Even the translator looks sceptical as she repeats this because, with his feral cheekboned scruff and jutting jaw, Duris has a little of Mick Jagger’s louche rock star vibe, which he even carries off in Heartbreaker when recreating Dirty Dancing’s climactic dance scene for a client who adores Patrick Swayze. Duris is the youngest son of an architect father and a dancer mother; a talent scout was so struck by his looks when the 19-year-old Duris passed him in the street that he was offered a screen test on the spot. He turned it down, saying he already had a job lined up for the summer, delivering pizza. His friends persuaded him to change his mind. “I hadn’t thought about acting,” he says, but his sardonic look brought him a role in Le Peril Jeune, sparking a long partnership with its director Cédric Klapisch, and a string of broody bad boy roles throughout his twenties.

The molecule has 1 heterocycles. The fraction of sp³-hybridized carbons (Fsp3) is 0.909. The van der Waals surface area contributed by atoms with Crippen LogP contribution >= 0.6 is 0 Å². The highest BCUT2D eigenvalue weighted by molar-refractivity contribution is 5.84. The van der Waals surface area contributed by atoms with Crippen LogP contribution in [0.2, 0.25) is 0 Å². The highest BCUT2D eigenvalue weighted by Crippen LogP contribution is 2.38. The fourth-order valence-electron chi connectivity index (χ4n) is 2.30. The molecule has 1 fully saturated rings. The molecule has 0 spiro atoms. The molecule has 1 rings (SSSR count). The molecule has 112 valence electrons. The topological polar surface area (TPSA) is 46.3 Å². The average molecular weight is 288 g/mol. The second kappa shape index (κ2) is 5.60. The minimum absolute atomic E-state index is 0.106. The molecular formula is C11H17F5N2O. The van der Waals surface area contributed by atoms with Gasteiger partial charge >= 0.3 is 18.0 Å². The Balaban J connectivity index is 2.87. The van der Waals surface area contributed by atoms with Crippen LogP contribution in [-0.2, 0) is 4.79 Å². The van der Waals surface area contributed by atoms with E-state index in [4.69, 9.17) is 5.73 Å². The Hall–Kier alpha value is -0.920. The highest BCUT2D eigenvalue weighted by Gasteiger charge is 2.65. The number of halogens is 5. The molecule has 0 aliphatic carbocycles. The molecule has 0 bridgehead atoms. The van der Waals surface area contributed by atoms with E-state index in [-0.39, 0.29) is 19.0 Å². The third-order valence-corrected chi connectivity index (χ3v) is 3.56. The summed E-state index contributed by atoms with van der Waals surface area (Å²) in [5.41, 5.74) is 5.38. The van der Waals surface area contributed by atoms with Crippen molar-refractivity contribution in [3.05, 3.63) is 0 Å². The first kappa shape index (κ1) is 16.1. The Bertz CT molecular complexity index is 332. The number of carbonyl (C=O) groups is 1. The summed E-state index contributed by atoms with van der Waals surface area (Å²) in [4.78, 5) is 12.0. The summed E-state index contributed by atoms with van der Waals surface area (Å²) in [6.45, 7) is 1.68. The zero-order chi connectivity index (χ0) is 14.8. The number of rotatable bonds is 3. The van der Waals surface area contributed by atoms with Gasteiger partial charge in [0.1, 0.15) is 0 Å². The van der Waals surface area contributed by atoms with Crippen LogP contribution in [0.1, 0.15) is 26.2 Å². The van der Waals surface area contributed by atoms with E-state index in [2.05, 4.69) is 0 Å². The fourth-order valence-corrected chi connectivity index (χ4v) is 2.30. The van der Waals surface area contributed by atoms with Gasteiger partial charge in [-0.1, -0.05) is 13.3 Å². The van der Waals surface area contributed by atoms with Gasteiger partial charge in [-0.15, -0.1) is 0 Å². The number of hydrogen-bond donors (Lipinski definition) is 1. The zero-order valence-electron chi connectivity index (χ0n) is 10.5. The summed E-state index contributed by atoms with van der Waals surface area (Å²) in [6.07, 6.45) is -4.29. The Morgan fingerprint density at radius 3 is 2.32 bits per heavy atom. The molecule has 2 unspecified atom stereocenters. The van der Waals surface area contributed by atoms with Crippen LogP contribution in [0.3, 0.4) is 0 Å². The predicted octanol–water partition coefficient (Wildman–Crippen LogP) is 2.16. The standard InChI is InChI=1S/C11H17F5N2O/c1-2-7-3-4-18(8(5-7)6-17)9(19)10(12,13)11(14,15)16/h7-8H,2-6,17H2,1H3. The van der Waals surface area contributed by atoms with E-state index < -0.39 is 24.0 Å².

For a long time he resisted comedy, despite being an arthouse hit as a young debt-ridden Molière in a costume romp in much the same vein as Shakespeare In Love. “I was a little afraid,” he says. “I didn’t want to be stuck in a formulaic comedy so I have to be involved so I know where it is going. Sometimes you read a script and you don’t know how it will turn out.”
For Populaire, he drew on American comedies of the 1950s with James Stewart and Cary Grant. “I watched French movies – Carné, Chabrol – too. My character is not a Parisian sophisticate. He’s from the provinces, and they were more reserved than the inhabitants of the capital. The difference still exists. I liked the era – the clothes, colourful dresses, furniture, design. Also the cigarettes you could smoke at work. It was a fun time, apart from the status of women obviously.”